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Sullivan and Bonsall students hold SoCal Indigenous Day in classrooms

Joe Naiman

Village News Reporter

In past years, Sullivan Middle School and Bonsall High School students have held the annual SoCal Indigenous Day presentation at a single location. This year the presentations were in individual classrooms.

“It was action-packed and eventful,” said Sullivan teacher Domingo Anguiano.

Anguiano was the faculty organizer, although he noted that the program was primarily put together by the students themselves.

“They picked a topic and they researched it,” Anguiano said.

Current Bonsall Unified School District superintendent Joseph Clevenger was the Sullivan Middle School principal in 2017 when he, Anguiano, and Pala tribal member and BUSD board member Eric Ortega collaborated with students for what was initially Pala Valley Day. The intent was an activity which would allow Native American students to have pride in their culture.

Pala Valley Day recognized the Luiseno and Cupeno people who lived in what was the Pala Valley before being known as the San Luis Rey River Valley. BUSD also has students of Cahuilla, Morongo, and Iipay (a Kumeyaay region) descent, and after students felt that SoCal Indigenous Day would be a more applicable description and would enhance the event, the name was changed last year. November is Native American Heritage Month, so the event is held in November.

Although the students took the lead in the involvement, Anguiano desired collaboration with tribal members. “I advised them to speak to the elders,” he said. “I made sure that they reached out to the elders.”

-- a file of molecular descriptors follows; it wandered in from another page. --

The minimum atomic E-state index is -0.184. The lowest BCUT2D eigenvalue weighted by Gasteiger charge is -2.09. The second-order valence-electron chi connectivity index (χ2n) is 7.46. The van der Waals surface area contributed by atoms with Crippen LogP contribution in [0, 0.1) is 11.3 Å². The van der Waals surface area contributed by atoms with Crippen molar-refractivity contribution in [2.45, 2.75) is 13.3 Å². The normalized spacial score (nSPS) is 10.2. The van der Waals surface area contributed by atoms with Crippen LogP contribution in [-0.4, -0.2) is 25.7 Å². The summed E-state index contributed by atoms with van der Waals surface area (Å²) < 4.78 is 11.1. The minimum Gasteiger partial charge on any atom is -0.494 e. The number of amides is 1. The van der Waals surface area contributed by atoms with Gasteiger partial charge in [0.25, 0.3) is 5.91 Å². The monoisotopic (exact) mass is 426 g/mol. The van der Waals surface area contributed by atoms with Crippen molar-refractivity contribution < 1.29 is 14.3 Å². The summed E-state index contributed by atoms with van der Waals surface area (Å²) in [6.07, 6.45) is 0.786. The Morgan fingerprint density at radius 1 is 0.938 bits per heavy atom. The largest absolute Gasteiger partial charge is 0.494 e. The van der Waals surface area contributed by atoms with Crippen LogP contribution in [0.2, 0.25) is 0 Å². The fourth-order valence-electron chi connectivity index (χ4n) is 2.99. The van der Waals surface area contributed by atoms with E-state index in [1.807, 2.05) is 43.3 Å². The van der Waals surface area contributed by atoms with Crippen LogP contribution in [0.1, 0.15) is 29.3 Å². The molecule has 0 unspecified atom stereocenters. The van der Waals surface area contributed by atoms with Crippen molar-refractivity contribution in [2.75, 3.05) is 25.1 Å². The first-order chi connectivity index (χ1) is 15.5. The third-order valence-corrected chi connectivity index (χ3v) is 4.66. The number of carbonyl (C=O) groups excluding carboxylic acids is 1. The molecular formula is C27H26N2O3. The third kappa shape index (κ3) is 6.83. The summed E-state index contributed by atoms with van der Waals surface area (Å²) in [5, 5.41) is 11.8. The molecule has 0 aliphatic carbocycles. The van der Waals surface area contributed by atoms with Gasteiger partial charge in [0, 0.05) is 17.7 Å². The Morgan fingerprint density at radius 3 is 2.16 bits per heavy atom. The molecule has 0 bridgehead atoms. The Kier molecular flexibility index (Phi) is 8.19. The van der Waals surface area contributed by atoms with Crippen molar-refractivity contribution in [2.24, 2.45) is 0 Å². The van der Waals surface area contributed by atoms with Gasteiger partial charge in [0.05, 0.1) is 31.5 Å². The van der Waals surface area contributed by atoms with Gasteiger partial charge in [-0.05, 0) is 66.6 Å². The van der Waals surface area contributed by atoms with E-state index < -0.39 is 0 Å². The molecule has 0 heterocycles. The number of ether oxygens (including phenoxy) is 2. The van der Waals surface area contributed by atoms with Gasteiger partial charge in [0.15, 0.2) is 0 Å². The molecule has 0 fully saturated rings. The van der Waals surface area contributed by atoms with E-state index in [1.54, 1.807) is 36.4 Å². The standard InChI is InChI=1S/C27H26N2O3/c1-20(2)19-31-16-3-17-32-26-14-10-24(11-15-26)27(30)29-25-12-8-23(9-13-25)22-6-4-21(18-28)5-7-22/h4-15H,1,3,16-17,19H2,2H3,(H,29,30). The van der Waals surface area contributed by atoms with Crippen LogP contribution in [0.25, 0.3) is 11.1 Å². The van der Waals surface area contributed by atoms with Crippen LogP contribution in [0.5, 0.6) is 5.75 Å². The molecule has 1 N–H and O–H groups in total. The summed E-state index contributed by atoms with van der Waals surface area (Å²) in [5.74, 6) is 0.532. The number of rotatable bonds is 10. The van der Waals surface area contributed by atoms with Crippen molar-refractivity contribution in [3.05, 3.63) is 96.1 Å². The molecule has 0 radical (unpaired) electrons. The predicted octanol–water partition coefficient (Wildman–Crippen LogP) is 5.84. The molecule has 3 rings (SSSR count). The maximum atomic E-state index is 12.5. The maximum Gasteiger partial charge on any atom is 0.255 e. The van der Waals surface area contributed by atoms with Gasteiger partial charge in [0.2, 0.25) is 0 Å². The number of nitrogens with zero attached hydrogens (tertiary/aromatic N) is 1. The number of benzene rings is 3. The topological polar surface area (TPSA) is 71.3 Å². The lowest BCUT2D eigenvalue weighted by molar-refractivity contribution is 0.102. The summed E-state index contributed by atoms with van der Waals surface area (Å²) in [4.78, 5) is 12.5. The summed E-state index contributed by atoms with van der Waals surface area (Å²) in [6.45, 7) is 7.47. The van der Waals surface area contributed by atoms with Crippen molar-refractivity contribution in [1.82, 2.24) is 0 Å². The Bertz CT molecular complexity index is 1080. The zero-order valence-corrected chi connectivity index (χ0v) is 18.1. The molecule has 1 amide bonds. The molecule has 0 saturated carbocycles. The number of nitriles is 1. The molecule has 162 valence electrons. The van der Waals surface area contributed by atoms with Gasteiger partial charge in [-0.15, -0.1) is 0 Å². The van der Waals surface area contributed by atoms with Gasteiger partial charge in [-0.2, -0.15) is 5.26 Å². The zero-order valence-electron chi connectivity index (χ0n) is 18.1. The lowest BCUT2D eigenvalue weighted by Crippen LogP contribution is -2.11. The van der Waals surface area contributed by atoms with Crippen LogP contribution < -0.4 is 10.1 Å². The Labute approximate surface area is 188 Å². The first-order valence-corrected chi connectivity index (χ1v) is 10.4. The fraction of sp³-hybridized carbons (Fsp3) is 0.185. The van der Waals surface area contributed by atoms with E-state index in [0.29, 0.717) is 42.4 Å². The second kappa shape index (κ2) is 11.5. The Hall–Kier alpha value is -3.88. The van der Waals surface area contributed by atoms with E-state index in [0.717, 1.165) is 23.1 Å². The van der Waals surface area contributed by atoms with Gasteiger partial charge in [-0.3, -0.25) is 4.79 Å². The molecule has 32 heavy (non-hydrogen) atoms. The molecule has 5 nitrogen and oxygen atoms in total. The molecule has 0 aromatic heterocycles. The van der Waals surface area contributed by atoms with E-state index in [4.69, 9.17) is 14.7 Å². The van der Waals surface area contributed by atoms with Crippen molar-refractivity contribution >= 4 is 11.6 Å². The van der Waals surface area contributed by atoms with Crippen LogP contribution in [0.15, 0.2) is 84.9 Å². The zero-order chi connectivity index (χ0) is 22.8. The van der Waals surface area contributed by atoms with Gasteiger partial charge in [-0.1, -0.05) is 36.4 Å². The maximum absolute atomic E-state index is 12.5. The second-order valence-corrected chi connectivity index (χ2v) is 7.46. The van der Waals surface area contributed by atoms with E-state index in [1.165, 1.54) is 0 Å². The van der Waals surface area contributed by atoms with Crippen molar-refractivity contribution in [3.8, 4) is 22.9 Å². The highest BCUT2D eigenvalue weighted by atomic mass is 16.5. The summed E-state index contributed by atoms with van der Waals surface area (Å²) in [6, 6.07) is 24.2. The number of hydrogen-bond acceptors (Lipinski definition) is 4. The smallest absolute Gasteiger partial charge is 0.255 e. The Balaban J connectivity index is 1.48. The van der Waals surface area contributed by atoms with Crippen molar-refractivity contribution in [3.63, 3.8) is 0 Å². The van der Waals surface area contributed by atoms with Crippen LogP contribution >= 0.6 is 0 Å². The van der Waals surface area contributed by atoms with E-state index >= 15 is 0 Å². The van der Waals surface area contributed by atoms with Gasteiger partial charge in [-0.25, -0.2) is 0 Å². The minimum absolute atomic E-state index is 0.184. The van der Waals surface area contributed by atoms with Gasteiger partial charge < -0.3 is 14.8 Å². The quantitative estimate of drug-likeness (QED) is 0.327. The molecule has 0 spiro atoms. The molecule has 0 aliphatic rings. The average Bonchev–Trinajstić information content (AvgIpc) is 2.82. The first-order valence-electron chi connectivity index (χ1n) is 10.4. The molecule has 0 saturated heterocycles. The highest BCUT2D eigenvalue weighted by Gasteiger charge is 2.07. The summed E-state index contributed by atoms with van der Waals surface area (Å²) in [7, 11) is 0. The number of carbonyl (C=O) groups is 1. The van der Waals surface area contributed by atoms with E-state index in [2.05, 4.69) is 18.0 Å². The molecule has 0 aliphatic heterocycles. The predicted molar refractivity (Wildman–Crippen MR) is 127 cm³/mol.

The Bonsall High School students also mentored the Sullivan Middle School students. Former Sullivan and Bonsall High School student Mauvi Pauu, who is a Pala tribal member, also took a leadership role.

“It was very satisfying to work on this amazing project,” Pauu said. “I was very grateful working with the middle school students and high school students that were involved.”

Because the presentations were in social studies classes, the high school and middle school social studies teachers needed to put aside their other planned lessons for SoCal Indigenous Day. “We were just so appreciative that they were so flexible,” Anguiano said.

The presence of visual aids gave the other students a learning advantage which merited approval from the social studies teachers. “It’s a lot better that way than learning from a book,” Anguiano said.

The presentations included slideshows as well as visual aids. Anguiano and Pauu reviewed the slides. “It was done very professionally,” Anguiano said.

“It was rewarding at the end to see them in the presentations and see them perform,” Pauu said.

“They also brought in personal artifacts,” Anguiano said.

Those artifacts included peon sticks (peon is a game played by two teams of four players apiece; one side guesses which hand the bone is in and tally sticks are awarded for correct guesses), rattles, beadworks, and hunting tools.

“We put a big spin on ‘let’s educate’,” Anguiano said. “The Native American students actually taught a lesson.”

More than 30 students gave presentations. The presenters were from both schools. “I think that was really important,” Anguiano said.

Ortega is also the assistant station manager for Pala Rez Radio, and the station provided a booth at the campus shared by Sullivan Middle School and Bonsall High School. The activities outside classrooms also included presentations by Pala tribal member and Inter-Tribal Bird Singers performer Wayne Nelson and rattle musicians Guy Trujillo and George Zuniga. Nelson, Trujillo, and Zuniga also shared information during breaks.

“I can’t wait for next year,” Pauu said.

“I can only wait for the future to see everything improving,” Anguiano said.

 

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